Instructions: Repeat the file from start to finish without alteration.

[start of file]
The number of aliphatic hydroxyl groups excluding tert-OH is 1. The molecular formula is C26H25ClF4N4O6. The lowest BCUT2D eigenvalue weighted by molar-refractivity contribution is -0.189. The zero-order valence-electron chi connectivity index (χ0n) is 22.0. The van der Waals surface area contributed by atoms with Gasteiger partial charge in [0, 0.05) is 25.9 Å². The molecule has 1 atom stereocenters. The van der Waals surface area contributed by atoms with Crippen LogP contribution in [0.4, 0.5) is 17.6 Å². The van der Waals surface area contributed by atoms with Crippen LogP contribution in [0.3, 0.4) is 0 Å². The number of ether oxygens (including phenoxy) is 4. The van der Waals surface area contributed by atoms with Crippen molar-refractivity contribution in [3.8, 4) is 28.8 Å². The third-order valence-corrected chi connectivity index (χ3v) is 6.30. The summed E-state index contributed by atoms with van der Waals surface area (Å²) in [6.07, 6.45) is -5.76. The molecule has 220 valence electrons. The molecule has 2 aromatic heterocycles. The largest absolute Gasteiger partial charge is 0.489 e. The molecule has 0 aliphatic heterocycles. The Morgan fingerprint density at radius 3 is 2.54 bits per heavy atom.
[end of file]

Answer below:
The number of aliphatic hydroxyl groups excluding tert-OH is 1. The molecular formula is C26H25ClF4N4O6. The lowest BCUT2D eigenvalue weighted by molar-refractivity contribution is -0.189. The zero-order valence-electron chi connectivity index (χ0n) is 22.0. The van der Waals surface area contributed by atoms with Gasteiger partial charge in [0, 0.05) is 25.9 Å². The molecule has 1 atom stereocenters. The van der Waals surface area contributed by atoms with Crippen LogP contribution in [0.4, 0.5) is 17.6 Å². The van der Waals surface area contributed by atoms with Crippen LogP contribution in [0.3, 0.4) is 0 Å². The number of ether oxygens (including phenoxy) is 4. The van der Waals surface area contributed by atoms with Crippen molar-refractivity contribution in [3.8, 4) is 28.8 Å². The third-order valence-corrected chi connectivity index (χ3v) is 6.30. The summed E-state index contributed by atoms with van der Waals surface area (Å²) in [6.07, 6.45) is -5.76. The molecule has 220 valence electrons. The molecule has 2 aromatic heterocycles. The largest absolute Gasteiger partial charge is 0.489 e. The molecule has 0 aliphatic heterocycles. The Morgan fingerprint density at radius 3 is 2.54 bits per heavy atom.